Remember that red-green-refactor cycles will usually be under a minute and often only a few seconds. I’m not talking about checking funny class names into source control for others to work on, remember that you are just sketching ideas at this phase and often after a bit of re-factoring the names of things will become very obvious.

The whole point is to snap your self out of code paralysis, and do something. Anything. Even BarrysFishAndChipShop.OrderMushyPeas() if you have to.

Invest in your own knowledge

Expensive books are cheap

Back in the 1990s books about programming were about 1,000 pages long and cost £50 GBP each (and that’s in 1990s money where you could literally buy a second hand car for that amount, and it would actually drive). There was very little on the internet – especially as I didn’t even have access to it until 1995, and books were pretty much the only source of learning other than chatting with other developers or going to University.

Programming doesn't have to be painful...

I remember a conversation on Usenet (which was a kind of online newsgroup back in the day where like-minded people would gather together to get angry with new people) where someone asked what was a good book for learning C++. One chap answered that he tried to buy at least a book per week on the subject, and this struck home with me.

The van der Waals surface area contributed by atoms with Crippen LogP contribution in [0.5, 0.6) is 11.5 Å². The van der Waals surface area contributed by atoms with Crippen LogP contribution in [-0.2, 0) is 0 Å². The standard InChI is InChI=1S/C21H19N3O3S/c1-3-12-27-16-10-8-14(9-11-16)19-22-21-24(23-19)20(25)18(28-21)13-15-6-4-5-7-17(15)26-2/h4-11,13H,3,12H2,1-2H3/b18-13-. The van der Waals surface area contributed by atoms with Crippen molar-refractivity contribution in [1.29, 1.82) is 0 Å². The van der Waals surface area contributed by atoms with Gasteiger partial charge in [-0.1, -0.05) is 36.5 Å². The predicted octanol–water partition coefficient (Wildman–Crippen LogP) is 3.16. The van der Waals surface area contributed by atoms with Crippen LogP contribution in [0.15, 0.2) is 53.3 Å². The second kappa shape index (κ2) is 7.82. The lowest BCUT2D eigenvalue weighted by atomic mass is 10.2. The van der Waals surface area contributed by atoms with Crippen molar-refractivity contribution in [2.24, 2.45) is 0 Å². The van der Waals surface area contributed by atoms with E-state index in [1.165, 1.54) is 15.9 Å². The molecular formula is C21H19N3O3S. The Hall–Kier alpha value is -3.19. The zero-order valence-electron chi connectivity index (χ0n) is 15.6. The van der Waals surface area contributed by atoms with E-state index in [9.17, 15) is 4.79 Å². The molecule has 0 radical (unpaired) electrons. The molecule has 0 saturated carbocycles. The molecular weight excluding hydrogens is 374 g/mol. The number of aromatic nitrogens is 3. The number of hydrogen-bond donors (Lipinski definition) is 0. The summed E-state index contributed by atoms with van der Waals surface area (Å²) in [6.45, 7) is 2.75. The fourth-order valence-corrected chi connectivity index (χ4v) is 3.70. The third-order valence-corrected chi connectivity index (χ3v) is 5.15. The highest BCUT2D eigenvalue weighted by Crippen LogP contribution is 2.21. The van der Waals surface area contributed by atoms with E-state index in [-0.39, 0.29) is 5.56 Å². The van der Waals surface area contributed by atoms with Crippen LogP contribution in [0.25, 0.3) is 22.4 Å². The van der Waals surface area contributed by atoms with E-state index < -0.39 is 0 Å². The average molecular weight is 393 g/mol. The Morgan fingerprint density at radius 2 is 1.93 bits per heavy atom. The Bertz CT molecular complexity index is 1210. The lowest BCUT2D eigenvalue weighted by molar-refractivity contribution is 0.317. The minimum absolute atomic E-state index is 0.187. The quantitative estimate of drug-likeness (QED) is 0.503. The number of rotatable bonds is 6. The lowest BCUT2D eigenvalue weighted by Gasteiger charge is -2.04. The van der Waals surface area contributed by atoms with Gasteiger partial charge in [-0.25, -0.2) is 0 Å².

You see, up until that point I had considered books to be extremely expensive things and you had to make a careful choice as to which one you invested in. What I didn’t appreciate at the time was that when you’re in a field such as software development, the £50 you pay for a decent book can be earned in a single hour as a software contractor. This was a turning point for me, no longer would I be starving my brain of the knowledge it craved, I too would own more than one book about C++. In fact there were times when I bought more than one book in a week.

Another benefit of owning multiple books on the same subject is that you will be getting multiple viewpoints. One author might be an expert at one particular aspect of a programming topic, another author an expert in a different aspect. Yet another author might not be an expert in any of the aforementioned topics, but has 40 years’ experience and pretty much knows what not to do in a given situation etc… Gain your knowledge from as many sources as you can and you shouldn’t end up with any blind spots.

Don’t read programming books

Once I bought a book called “Teach Yourself C in 21 Days”.

After 21 days I still couldn’t program in C and I felt cheated. The book title was a scam and I had been tricked. Afterall I had read most of the chapters in the book, and seemed to understand most of them.